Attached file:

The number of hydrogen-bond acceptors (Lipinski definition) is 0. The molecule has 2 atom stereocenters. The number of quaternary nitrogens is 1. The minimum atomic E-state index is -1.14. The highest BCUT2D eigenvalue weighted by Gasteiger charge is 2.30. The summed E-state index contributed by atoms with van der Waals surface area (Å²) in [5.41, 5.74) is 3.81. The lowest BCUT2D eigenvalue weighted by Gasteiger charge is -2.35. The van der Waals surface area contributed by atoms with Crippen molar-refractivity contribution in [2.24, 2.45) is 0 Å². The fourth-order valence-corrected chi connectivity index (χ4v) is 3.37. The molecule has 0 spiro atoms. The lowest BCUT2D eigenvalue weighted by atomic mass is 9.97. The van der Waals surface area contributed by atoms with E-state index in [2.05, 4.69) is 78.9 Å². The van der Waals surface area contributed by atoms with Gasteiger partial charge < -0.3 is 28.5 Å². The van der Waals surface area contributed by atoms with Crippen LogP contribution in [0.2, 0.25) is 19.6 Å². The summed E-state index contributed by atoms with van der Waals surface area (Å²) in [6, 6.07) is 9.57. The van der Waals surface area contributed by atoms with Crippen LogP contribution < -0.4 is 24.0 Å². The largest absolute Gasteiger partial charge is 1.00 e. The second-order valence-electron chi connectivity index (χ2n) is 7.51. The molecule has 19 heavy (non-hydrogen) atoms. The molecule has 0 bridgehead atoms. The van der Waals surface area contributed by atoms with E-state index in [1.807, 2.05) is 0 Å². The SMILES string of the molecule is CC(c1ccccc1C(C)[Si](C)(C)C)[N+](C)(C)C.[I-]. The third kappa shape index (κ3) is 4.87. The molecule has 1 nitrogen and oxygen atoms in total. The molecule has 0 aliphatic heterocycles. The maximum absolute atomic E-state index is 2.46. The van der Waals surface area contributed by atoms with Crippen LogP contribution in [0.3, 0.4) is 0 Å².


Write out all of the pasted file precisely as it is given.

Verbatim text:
The number of hydrogen-bond acceptors (Lipinski definition) is 0. The molecule has 2 atom stereocenters. The number of quaternary nitrogens is 1. The minimum atomic E-state index is -1.14. The highest BCUT2D eigenvalue weighted by Gasteiger charge is 2.30. The summed E-state index contributed by atoms with van der Waals surface area (Å²) in [5.41, 5.74) is 3.81. The lowest BCUT2D eigenvalue weighted by Gasteiger charge is -2.35. The van der Waals surface area contributed by atoms with Crippen molar-refractivity contribution in [2.24, 2.45) is 0 Å². The fourth-order valence-corrected chi connectivity index (χ4v) is 3.37. The molecule has 0 spiro atoms. The lowest BCUT2D eigenvalue weighted by atomic mass is 9.97. The van der Waals surface area contributed by atoms with E-state index in [2.05, 4.69) is 78.9 Å². The van der Waals surface area contributed by atoms with Gasteiger partial charge < -0.3 is 28.5 Å². The van der Waals surface area contributed by atoms with Crippen LogP contribution in [0.2, 0.25) is 19.6 Å². The summed E-state index contributed by atoms with van der Waals surface area (Å²) in [6, 6.07) is 9.57. The van der Waals surface area contributed by atoms with Crippen LogP contribution < -0.4 is 24.0 Å². The largest absolute Gasteiger partial charge is 1.00 e. The second-order valence-electron chi connectivity index (χ2n) is 7.51. The molecule has 19 heavy (non-hydrogen) atoms. The molecule has 0 bridgehead atoms. The van der Waals surface area contributed by atoms with E-state index in [1.807, 2.05) is 0 Å². The SMILES string of the molecule is CC(c1ccccc1C(C)[Si](C)(C)C)[N+](C)(C)C.[I-]. The third kappa shape index (κ3) is 4.87. The molecule has 1 nitrogen and oxygen atoms in total. The molecule has 0 aliphatic heterocycles. The maximum absolute atomic E-state index is 2.46. The van der Waals surface area contributed by atoms with Crippen LogP contribution in [0.3, 0.4) is 0 Å².